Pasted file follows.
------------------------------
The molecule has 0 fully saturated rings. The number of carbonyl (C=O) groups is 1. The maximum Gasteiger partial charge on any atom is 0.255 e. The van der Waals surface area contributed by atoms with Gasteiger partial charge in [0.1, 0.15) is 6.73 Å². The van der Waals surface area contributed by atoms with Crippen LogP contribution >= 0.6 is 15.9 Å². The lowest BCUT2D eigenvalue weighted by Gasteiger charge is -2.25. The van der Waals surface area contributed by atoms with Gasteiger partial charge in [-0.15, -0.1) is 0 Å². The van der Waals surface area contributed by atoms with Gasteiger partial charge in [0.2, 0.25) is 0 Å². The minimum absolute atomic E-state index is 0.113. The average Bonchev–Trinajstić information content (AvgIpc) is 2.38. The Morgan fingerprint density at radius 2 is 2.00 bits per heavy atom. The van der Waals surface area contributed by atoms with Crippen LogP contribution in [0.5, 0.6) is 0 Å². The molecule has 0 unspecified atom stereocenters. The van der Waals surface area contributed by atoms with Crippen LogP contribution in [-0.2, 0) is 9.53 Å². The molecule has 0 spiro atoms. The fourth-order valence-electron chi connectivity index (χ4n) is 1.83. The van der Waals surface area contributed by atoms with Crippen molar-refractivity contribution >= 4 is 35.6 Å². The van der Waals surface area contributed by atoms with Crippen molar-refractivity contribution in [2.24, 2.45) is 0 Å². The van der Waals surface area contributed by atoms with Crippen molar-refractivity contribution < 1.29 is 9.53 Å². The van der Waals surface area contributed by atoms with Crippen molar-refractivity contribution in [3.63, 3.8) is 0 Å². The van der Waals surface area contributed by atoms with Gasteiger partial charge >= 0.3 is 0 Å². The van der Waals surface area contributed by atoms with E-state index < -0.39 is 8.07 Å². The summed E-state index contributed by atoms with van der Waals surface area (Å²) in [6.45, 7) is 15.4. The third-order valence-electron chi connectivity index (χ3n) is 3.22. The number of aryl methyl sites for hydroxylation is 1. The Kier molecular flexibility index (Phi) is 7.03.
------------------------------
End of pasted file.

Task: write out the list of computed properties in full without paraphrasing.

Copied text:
The molecule has 0 fully saturated rings. The number of carbonyl (C=O) groups is 1. The maximum Gasteiger partial charge on any atom is 0.255 e. The van der Waals surface area contributed by atoms with Gasteiger partial charge in [0.1, 0.15) is 6.73 Å². The van der Waals surface area contributed by atoms with Crippen LogP contribution >= 0.6 is 15.9 Å². The lowest BCUT2D eigenvalue weighted by Gasteiger charge is -2.25. The van der Waals surface area contributed by atoms with Gasteiger partial charge in [-0.15, -0.1) is 0 Å². The van der Waals surface area contributed by atoms with Gasteiger partial charge in [0.2, 0.25) is 0 Å². The minimum absolute atomic E-state index is 0.113. The average Bonchev–Trinajstić information content (AvgIpc) is 2.38. The Morgan fingerprint density at radius 2 is 2.00 bits per heavy atom. The van der Waals surface area contributed by atoms with Crippen LogP contribution in [0.5, 0.6) is 0 Å². The molecule has 0 unspecified atom stereocenters. The van der Waals surface area contributed by atoms with Crippen LogP contribution in [-0.2, 0) is 9.53 Å². The molecule has 0 spiro atoms. The fourth-order valence-electron chi connectivity index (χ4n) is 1.83. The van der Waals surface area contributed by atoms with Crippen molar-refractivity contribution >= 4 is 35.6 Å². The van der Waals surface area contributed by atoms with Crippen molar-refractivity contribution in [2.24, 2.45) is 0 Å². The van der Waals surface area contributed by atoms with Crippen molar-refractivity contribution < 1.29 is 9.53 Å². The van der Waals surface area contributed by atoms with Crippen molar-refractivity contribution in [3.63, 3.8) is 0 Å². The van der Waals surface area contributed by atoms with Gasteiger partial charge >= 0.3 is 0 Å². The van der Waals surface area contributed by atoms with E-state index < -0.39 is 8.07 Å². The summed E-state index contributed by atoms with van der Waals surface area (Å²) in [6.45, 7) is 15.4. The third-order valence-electron chi connectivity index (χ3n) is 3.22. The number of aryl methyl sites for hydroxylation is 1. The Kier molecular flexibility index (Phi) is 7.03.